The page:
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From The Asian Reporter, V15, #13 (March 29, 2005), page 15.
How does he do it? Ichiro tells all
Ichiro on Ichiro
By Narumi Komatsu
Translated by Philip Gabriel
Sasquatch Books, 2004
Hardcover, 242 pages, $23.95
Black-and-white and full-color photographs
By Mike Street
Special to the Asian Reporter
If youíve seen anything about baseball in the news lately, itís probably been about steroids pumping up sluggers like Barry Bonds, or the revolving door that is modern free agency, luring even franchise stalwart Pedro Martinez away from the Boston Red Sox. The best all-around baseball player of the past several seasons, however, has remained untouched by either of these blights.
Highly coveted even before he announced his decision to play in America, this player signed with the small-market Seattle Mariners for much less than he might have received elsewhere. His assault on one of baseballís more venerable records ó his 262 hits last season eclipsed George Sislerís 1920 record of 257 hits ó could never be attributed to steroids. With a batting style that changes with each pitch he faces, he sprays line drives all over the field ó but rarely over the wall ó collecting more hits in his first four major league seasons than any player in history. Heís the only Major League ballplayer with his first name on his jersey, the name heís known by all over the world ó Ichiro.
Ichiro Suzuki (he dropped his last name while playing in Japan, so as not to conflict with his endorsement of Nissan automobiles) entered the world of American baseball in 2001, after eight seasons with the Orix Blue Wave of Kobe, Japan. In that time, he twice flirted with .400 (a batting average never attained in Japan) and finished with over 1,200 hits and a career .353 batting average. After he became the first Japanese position player ever to sign with a major league team, baseball commentators wondered if Ichiro could ever approach those numbers in the United States. After all, they said, Japanese stadiums were smaller, their seasons shorter, their pitchers less talented than in America. Some even wondered if Ichiro could hit .300 in the U.S.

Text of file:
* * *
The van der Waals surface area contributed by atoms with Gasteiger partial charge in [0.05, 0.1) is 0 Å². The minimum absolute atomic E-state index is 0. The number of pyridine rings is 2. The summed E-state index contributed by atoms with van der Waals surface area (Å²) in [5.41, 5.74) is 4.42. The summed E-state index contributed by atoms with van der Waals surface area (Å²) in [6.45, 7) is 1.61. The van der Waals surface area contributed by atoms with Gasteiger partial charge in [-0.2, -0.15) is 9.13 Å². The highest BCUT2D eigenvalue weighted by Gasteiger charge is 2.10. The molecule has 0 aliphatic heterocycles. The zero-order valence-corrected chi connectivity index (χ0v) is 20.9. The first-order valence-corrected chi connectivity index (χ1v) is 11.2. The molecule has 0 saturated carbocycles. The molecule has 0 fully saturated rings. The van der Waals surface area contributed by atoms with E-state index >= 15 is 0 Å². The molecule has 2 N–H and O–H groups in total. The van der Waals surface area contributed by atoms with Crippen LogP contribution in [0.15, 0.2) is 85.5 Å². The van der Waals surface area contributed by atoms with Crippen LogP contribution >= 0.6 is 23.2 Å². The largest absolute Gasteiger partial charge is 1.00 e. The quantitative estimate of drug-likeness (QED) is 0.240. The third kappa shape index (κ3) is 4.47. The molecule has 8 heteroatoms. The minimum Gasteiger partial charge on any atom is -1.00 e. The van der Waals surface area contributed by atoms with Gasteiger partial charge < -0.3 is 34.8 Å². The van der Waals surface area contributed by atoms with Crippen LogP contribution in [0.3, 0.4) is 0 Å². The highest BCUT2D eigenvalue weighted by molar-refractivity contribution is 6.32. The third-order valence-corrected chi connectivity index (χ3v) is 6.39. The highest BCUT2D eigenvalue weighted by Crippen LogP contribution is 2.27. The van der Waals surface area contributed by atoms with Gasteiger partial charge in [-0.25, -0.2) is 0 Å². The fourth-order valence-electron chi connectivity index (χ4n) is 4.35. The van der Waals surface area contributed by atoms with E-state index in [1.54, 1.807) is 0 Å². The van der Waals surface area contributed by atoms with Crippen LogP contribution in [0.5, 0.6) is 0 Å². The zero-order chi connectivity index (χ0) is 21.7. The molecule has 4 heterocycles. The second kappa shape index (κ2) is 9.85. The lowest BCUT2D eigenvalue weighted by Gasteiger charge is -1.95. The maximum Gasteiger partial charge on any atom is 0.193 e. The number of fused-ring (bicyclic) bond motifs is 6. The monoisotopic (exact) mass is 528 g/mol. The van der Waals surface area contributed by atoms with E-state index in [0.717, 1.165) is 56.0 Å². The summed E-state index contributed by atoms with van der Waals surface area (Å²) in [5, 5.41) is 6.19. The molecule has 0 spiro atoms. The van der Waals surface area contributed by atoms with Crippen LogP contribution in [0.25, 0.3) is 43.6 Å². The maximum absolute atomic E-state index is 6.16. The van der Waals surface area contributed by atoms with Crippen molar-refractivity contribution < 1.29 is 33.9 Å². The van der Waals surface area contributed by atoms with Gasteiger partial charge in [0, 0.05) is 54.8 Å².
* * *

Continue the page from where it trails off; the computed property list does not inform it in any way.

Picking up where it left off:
Ichiro responded with 242 hits (breaking a ninety-year-old rookie record) and a .350 average in 2001, becoming only the second player in history to be awarded both Rookie of the Year and Most Valuable Player in the same season. Since then heís collected four consecutive Gold Gloves, stolen 152 bases, and won the 2004 American League batting title with the highest average in four years. Nowadays, critics donít wonder if Ichiro can hit .300, but if he can hit .400, a level unreached by any major league player since 1941.
For Ichiro, making history has become a regular, and expected, occurrence.
The most amazing thing about Ichiro, however, might be his humility and intellect. Narumi Komatsu brings this to the fore, along with Ichiroís undeniable charm and expressiveness, in her new book, Ichiro on Ichiro, drawn from a series of conversations and interviews conducted with the Marinersí superstar since his arrival in the American major leagues. In an era when players are encouraged to become self-aggrandizing braggarts, Ichiro is able to point out his flaws and shortcomings and sincerely address the bad points in his career.
Divided into topics ranging from "Hitting the Inside Pitch" to "My Life as a Mariner," Komatsuís book deftly delivers the wit and wisdom of Japanís greatest hitter, along with many personal stories and anecdotes of his years in Japan and the U.S. As any good interviewer should, Komatsu remains firmly in the background, asking just the right questions to get Ichiro to open up about his "wall-building" theory of hitting or his strategies against certain pitchers. Komatsu includes dialogue with Ichiroís wife, Yumiko, balancing discussions of strategic minutiae with talks about his difficult transition to life in the U.S. or their super-secret wedding in Japan.
Most intriguing, however, are the discussions of Ichiroís theory and practice of baseball, from his unconventional batting stance to his approach to defense and stealing. I have read many baseball books, and Ichiro is by far the most intelligent and articulate commentator on the game, the best hitter who can also explain in great detail how heís tinkered with his swing and timing to produce his jaw-dropping results. The bookís photographs, which range from personal childhood photos to frame-by-frame breakdowns of his hitting, throwing, and stealing, provide a strong visual complement to Ichiroís explanations.
The only weak part of the book comes from the timing of its conversations, most of which occurred before Ichiro established himself as the major-league superstar that he is today. Listening to the man who regularly breaks decades-old records wonder if he can be good enough to play in America makes Ichiro sound humbler than he actually is. Overall, however, this is a page-turner for casual and rabid baseball fans alike, and certainly a must-read for any Ichiro fan anywhere. Ichiro on Ichiro is the perfect salve for Mariners fans anxious to see what records the most exciting player in baseball will break in 2005.